DEFENDANT WAS ENTITLED TO AN EVIDENTIARY HEARING AND/OR POST-CONVICTION RELIEF BASED ON THE REMAINING ARGUMENTS ADVANCED BY DEFENDANT AND DEFENSE COUNSEL.
DEFENDANT'S PERIOD OF PAROLE INELIGIBILITY IS ILLEGAL AND MUST BE VACATED.
The decision whether to conduct an evidentiary hearing on a claim of ineffective assistance of counsel rests primarily on the trial court's determination whether a defendant has made a prima facie showing of the claim. Rule 3:22-1 does not require that an evidentiary hearing be granted in every PCR proceeding. State v. Preciose, 129 N.J. 451, 462 (1992). Where a "court perceives that holding an evidentiary hearing will not aid the court's analysis of whether the defendant is entitled to post-conviction relief,... or that the defendant's allegations are too vague, conclusory, or speculative to warrant an evidentiary hearing,... then an evidentiary hearing need not be granted." State v. Marshall, 148 N.J. 89, 158 (internal citations omitted), cert. denied, 522 U.S. 850, 118 S.Ct. 140, 139 L.Ed. 2d 88 (1997).
Claims of ineffective assistance of counsel are governed by the standards set forth in Strickland v. Washington.*fn1 State v. Fritz, 105 N.J. 42, 58 (1987) (holding the precepts of Strickland have been adopted by New Jersey). For a defendant to establish a prima facie case of ineffective assistance of counsel under Strickland, the defendant must show that defense "counsel's performance was deficient," and that "there exists 'a reasonable probability that, but for counsel's unprofessional errors, the result of the proceeding would have been different.'" Preciose, supra, 129 N.J. at 463-64 (1992) (quoting Strickland, supra, 466 U.S. at 694; 104 S.Ct. at 2068, 80 L.Ed. 2d at 698); see also State v. Allegro, 193 N.J. 352, 366 (2008).
"'The first prong of the [Strickland] test is satisfied by a showing that counsel's acts or omissions fell outside the wide range of professionally competent assistance considered in light of all the circumstances of the case.'" Allegro, supra, 193 N.J. at 366 (quoting State v. Castagna, 187 N.J. 293, 314 (2006)). In assessing counsel's representation, there is a strong presumption that counsel "rendered adequate assistance and made all significant decisions in the exercise of reasonable professional judgment." Strickland, supra, 466 U.S. at 690, 104 S.Ct. at 2066, 80 L.Ed. 2d at 695. Accordingly, acts or omissions of counsel must amount to more than mere tactical strategy. Id. at 689, 104 S.Ct. at 2065, 80 L.Ed. 2d at 694-95.
To prove the second prong of Strickland, a defendant must prove "'that there is a reasonable probability that, but for counsel's unprofessional errors, the result of the proceeding would have been different.'" Allegro, supra, 193 N.J. at 367 (quoting State v. Loftin, 191 N.J. 172, 198 (2007)). It is "an exacting standard: '[t]he error committed must be so serious as to undermine the court's confidence in the jury's verdict or the result reached.'" Ibid. (quoting Castagna, supra, 187 N.J. at 315).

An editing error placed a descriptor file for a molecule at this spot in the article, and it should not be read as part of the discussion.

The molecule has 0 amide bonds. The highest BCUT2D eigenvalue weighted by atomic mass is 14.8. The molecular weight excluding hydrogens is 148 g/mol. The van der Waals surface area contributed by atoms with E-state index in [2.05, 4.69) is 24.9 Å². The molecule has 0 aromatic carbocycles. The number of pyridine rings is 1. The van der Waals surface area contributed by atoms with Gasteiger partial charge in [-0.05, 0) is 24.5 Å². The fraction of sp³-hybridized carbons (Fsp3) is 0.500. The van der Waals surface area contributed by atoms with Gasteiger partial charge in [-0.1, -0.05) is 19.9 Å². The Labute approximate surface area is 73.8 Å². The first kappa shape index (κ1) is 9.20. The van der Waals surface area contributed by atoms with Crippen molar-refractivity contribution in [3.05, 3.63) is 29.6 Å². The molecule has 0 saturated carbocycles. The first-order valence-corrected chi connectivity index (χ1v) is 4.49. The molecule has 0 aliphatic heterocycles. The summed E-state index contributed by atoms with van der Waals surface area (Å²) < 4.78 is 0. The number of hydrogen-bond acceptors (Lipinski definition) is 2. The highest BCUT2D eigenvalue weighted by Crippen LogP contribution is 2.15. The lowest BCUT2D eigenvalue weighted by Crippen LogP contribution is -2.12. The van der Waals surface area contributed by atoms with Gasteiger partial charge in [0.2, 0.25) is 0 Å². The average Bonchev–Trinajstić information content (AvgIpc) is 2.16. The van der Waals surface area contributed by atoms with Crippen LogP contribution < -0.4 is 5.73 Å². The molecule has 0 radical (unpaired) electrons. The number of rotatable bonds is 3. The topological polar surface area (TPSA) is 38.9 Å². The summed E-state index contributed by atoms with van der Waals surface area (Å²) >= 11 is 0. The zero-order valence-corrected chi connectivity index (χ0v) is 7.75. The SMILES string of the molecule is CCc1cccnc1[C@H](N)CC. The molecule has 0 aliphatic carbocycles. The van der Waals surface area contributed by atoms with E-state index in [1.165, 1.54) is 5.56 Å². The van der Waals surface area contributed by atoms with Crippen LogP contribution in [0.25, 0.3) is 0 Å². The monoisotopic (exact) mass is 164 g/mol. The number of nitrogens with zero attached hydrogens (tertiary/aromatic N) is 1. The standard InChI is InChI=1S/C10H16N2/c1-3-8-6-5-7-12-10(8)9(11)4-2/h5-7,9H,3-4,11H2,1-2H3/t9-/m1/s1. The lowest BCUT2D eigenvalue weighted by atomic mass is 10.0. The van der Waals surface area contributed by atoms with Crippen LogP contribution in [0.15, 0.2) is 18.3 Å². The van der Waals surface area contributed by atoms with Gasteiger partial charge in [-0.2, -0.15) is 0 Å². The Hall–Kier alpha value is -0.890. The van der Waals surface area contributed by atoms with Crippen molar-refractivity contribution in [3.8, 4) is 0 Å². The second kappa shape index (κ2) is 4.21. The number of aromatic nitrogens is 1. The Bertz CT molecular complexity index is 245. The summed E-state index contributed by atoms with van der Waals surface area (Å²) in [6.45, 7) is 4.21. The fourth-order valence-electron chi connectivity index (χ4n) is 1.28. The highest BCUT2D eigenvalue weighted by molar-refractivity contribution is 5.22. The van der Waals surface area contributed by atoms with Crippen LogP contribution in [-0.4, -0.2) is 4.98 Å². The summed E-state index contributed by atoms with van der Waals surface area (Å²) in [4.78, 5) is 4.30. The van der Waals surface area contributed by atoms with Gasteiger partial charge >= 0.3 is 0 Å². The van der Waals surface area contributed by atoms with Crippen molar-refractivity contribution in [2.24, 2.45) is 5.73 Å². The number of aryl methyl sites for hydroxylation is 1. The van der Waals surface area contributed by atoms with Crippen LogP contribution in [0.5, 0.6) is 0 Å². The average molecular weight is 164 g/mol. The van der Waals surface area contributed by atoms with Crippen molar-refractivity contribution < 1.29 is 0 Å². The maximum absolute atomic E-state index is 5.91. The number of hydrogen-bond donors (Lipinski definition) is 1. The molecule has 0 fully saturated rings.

We have considered defendant's argument in Point I in light of the record and applicable law. We reject the argument for the reasons expressed by the trial court in its written opinion of June 20, 2007.
In Point II, defendant references the remaining arguments raised in support of his PCR petition. Defendant is correct that the remaining issues were not decided by the trial court. It appears that on May 19, 2006, PCR counsel submitted on all issues, except the plea issue; but when the plea issue was finally decided by the court one year later, the remaining issues were not ruled upon. Defendant requests that if we affirm the trial court's decision on the plea issue, we remand this matter for resolution of the remaining issues previously raised in his PCR proceeding. We are satisfied that an evidentiary hearing is not required for resolution of the remaining issues. Marshall, supra, 148 N.J. at 158. Accordingly, we exercise original jurisdiction and decide the issues. R. 2:10-5; State v. Harris, 181 N.J. 391, 416-20 (2004), cert. denied, 545 U.S. 1145, 125 S.Ct. 2973, 162 L.Ed. 2d 898 (2005).
Defendant argued that he was denied effective assistance of trial and appellate counsel by his attorneys failing to argue the illegality of the trial court's imposition of an extended-term sentence. Defendant contends that the trial court sentenced him as a persistent offender to an extended term pursuant to N.J.S.A. 2C:44-3a. He asserts that the extended-term sentence was illegal because he did not meet the age requirements of that statute as he was only seventeen years of age at the time he committed the predicate offense. The argument is meritless. Contrary to defendant's argument, he was not sentenced to an extended-term sentence as a persistent offender; rather, he was sentenced to an extended term as a second Graves Act offender, which only requires him to be eighteen years of age at time of sentence. N.J.S.A. 2C:44-3d.